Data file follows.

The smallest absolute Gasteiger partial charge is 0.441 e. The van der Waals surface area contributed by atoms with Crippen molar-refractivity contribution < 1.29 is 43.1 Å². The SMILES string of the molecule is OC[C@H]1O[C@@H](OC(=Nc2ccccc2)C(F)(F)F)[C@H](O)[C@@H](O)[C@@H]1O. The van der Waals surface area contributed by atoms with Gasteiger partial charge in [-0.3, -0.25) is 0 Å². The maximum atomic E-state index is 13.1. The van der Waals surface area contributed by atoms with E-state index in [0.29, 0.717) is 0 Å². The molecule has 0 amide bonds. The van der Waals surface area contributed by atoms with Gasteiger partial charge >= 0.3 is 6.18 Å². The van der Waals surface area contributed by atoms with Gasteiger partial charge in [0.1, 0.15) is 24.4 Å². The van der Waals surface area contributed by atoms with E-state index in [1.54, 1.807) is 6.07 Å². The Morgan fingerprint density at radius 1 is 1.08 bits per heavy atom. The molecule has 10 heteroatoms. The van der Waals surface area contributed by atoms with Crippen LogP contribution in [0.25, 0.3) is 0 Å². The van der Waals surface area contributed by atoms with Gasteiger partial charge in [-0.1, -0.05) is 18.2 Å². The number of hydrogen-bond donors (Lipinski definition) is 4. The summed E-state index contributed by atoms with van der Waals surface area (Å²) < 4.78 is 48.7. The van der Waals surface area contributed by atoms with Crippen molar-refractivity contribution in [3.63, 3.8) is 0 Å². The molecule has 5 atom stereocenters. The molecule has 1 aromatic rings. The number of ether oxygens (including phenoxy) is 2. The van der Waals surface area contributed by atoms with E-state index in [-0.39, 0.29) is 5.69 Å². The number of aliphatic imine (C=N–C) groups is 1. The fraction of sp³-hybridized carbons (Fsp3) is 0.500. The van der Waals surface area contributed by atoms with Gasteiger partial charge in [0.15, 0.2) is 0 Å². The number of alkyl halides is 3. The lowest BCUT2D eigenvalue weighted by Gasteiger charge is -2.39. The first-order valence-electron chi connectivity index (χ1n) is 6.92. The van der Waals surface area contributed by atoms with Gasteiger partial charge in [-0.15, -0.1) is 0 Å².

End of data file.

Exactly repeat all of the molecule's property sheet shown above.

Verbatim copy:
The smallest absolute Gasteiger partial charge is 0.441 e. The van der Waals surface area contributed by atoms with Crippen molar-refractivity contribution < 1.29 is 43.1 Å². The SMILES string of the molecule is OC[C@H]1O[C@@H](OC(=Nc2ccccc2)C(F)(F)F)[C@H](O)[C@@H](O)[C@@H]1O. The van der Waals surface area contributed by atoms with Gasteiger partial charge in [-0.3, -0.25) is 0 Å². The maximum atomic E-state index is 13.1. The van der Waals surface area contributed by atoms with E-state index in [0.29, 0.717) is 0 Å². The molecule has 0 amide bonds. The van der Waals surface area contributed by atoms with Gasteiger partial charge >= 0.3 is 6.18 Å². The van der Waals surface area contributed by atoms with Gasteiger partial charge in [0.1, 0.15) is 24.4 Å². The van der Waals surface area contributed by atoms with E-state index in [1.54, 1.807) is 6.07 Å². The Morgan fingerprint density at radius 1 is 1.08 bits per heavy atom. The molecule has 10 heteroatoms. The van der Waals surface area contributed by atoms with Crippen LogP contribution in [0.25, 0.3) is 0 Å². The van der Waals surface area contributed by atoms with Gasteiger partial charge in [-0.1, -0.05) is 18.2 Å². The number of hydrogen-bond donors (Lipinski definition) is 4. The summed E-state index contributed by atoms with van der Waals surface area (Å²) < 4.78 is 48.7. The van der Waals surface area contributed by atoms with Crippen molar-refractivity contribution in [3.63, 3.8) is 0 Å². The molecule has 5 atom stereocenters. The molecule has 1 aromatic rings. The number of ether oxygens (including phenoxy) is 2. The van der Waals surface area contributed by atoms with E-state index in [-0.39, 0.29) is 5.69 Å². The number of aliphatic imine (C=N–C) groups is 1. The fraction of sp³-hybridized carbons (Fsp3) is 0.500. The van der Waals surface area contributed by atoms with Gasteiger partial charge in [0.15, 0.2) is 0 Å². The number of alkyl halides is 3. The lowest BCUT2D eigenvalue weighted by Gasteiger charge is -2.39. The first-order valence-electron chi connectivity index (χ1n) is 6.92. The van der Waals surface area contributed by atoms with Gasteiger partial charge in [-0.15, -0.1) is 0 Å².